From Undoing to Doing (without doing too much)

Posted by Jeanne Barrett on March 25, 2020 in Uncategorized

Some definitions of terms:

Undoing: a dynamic request for less tension (I have noticed tension and want less)

Doing: indirect activation of balanced tone and support (I want to do something, solve a problem, rise from a chair, write an email, practice my instrument, etc)

Undoing is not deadening or “relaxing”. It is prioritizing lively quiet as our means on the journey toward doing. Doing is not exertion, but an open welcoming of broader support. We welcome the ground and the volume of breath as our ongoing connections.

We can develop a new stamina for active allowance/undoing as the basis of activity. True support is often invisible, and may seem “wrong”, as deeper systems below our perception are activated and external muscles quiet. We may not believe we are “doing” enough, when in fact we were in all likelihood doing too much previously in a habitual manner. Doing too much has become our “normal”.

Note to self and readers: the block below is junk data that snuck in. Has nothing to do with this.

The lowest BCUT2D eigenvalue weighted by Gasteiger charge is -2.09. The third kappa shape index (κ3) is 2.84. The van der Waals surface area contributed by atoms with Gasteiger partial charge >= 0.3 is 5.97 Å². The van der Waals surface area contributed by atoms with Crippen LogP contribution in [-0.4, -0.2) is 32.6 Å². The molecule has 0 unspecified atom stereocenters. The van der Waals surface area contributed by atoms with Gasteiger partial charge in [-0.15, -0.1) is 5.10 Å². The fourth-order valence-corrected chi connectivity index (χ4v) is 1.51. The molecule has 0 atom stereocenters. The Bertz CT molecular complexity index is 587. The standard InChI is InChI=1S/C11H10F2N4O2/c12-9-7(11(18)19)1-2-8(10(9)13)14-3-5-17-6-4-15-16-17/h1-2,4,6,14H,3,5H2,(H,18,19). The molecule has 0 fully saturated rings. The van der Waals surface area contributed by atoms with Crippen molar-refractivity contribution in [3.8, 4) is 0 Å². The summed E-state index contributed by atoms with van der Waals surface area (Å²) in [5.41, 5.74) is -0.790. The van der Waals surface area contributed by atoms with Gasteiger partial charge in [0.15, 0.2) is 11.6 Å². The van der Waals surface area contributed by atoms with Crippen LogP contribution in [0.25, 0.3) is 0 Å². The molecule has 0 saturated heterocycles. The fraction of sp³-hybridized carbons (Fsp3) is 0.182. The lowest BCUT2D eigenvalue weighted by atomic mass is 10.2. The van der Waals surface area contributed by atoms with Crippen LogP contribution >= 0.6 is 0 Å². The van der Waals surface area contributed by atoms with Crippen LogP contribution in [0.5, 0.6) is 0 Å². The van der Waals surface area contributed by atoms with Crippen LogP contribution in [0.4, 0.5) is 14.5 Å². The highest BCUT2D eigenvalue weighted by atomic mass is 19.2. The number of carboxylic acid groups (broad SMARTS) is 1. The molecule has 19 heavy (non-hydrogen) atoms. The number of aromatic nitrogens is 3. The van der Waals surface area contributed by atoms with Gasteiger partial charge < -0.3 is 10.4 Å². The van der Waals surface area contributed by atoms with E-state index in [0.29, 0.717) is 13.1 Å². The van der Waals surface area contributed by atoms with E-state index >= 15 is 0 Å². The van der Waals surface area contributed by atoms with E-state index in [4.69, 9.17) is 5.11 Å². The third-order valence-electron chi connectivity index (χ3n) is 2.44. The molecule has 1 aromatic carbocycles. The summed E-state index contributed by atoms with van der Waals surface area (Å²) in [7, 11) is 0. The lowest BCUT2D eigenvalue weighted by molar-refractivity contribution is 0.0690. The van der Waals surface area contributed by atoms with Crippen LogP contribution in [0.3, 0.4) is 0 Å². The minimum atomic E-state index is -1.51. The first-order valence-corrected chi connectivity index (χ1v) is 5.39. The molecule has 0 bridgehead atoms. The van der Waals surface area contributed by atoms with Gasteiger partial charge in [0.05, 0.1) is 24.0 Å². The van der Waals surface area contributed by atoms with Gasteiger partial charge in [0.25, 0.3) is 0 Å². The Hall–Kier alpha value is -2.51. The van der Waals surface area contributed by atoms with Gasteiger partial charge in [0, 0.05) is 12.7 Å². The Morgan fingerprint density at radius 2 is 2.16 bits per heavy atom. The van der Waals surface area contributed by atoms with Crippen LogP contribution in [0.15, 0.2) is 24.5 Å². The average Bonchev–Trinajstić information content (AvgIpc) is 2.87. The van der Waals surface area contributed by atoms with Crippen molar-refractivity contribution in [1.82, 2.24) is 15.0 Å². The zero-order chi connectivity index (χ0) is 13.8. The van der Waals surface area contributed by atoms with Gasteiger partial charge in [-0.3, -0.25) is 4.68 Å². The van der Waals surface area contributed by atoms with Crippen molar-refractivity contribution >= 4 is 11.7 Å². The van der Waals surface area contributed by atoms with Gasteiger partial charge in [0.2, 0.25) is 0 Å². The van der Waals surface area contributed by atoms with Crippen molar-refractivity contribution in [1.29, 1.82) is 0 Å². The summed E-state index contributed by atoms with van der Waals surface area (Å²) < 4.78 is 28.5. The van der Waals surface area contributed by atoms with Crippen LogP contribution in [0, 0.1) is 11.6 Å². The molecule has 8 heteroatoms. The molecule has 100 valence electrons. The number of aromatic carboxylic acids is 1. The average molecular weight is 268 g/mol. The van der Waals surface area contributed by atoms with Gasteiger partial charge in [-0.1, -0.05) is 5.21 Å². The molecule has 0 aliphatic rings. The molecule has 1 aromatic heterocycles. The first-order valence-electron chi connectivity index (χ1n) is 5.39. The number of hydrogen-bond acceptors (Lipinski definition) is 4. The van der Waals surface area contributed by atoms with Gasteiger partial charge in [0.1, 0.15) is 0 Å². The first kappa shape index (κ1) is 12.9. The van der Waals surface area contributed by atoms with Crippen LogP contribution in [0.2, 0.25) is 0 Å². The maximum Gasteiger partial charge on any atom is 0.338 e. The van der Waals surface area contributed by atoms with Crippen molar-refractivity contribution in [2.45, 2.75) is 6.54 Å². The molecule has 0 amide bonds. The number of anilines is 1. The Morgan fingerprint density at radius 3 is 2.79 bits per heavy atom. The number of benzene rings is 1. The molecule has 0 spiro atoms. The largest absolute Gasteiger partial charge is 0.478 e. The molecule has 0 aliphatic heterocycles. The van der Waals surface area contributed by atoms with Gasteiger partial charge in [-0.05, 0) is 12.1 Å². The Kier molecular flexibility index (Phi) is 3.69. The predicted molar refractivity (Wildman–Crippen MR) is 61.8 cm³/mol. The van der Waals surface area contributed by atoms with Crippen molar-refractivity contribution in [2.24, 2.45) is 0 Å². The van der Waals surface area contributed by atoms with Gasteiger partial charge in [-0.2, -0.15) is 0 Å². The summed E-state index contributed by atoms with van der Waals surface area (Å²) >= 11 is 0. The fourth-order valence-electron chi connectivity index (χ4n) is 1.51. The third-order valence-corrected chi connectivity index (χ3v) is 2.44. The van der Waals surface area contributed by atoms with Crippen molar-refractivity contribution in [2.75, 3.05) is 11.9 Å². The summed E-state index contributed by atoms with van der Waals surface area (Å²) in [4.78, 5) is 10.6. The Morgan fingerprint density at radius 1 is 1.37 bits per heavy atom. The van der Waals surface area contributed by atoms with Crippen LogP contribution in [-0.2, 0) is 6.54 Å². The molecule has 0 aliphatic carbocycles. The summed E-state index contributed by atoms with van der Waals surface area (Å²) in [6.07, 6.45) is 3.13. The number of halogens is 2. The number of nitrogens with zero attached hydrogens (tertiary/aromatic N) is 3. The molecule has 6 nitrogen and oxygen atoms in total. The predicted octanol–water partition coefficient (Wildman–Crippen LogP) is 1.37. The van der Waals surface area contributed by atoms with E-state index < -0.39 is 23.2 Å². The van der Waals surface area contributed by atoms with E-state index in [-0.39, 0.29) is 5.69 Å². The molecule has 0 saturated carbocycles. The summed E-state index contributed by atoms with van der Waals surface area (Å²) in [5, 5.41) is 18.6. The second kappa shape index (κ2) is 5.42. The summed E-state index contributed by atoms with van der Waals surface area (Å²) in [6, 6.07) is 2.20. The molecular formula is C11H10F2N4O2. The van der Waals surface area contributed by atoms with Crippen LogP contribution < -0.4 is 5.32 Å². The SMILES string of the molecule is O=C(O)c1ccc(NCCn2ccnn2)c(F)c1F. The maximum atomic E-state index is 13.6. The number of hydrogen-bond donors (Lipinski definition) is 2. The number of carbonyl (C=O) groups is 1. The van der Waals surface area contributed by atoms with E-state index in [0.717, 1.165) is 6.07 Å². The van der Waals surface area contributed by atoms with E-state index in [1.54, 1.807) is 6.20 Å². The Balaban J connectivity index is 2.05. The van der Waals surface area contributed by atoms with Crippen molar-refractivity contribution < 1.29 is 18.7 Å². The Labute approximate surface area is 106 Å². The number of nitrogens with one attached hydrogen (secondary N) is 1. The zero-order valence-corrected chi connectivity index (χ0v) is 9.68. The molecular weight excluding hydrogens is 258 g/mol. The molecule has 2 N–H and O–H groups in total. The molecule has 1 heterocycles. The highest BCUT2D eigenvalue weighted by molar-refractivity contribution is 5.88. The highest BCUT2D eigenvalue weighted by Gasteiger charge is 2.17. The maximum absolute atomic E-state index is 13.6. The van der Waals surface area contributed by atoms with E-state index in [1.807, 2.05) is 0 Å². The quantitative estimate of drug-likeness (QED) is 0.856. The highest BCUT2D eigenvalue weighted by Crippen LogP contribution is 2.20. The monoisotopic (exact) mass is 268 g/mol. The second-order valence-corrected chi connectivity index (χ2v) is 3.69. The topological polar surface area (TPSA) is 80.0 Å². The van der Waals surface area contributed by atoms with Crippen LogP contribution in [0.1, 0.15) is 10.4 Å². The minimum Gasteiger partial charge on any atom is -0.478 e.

We have typically learned how to learn from effort, not from ease. Now is a crucial moment to amplify ease as our means. We don’t have to know how an activity happens; we have to know how to get out of the way so the activity can do itself. Happy curiosity (a quality of great usefulness in our current crisis) keeps us from judging/criticizing as we move through our activities. The question becomes one of learning rather than of concluding.

Where is the ground? Where is my attention? How much less can I fix/do/be right?

We are unified fields of self, integrated, inseparable systems of thought, movement, sensation, emotion. If we can bring even a micro-moment of happy curiosity to our life’s activities, we can gain confidence and growing skill in undoing as our means to doing (without doing too much).

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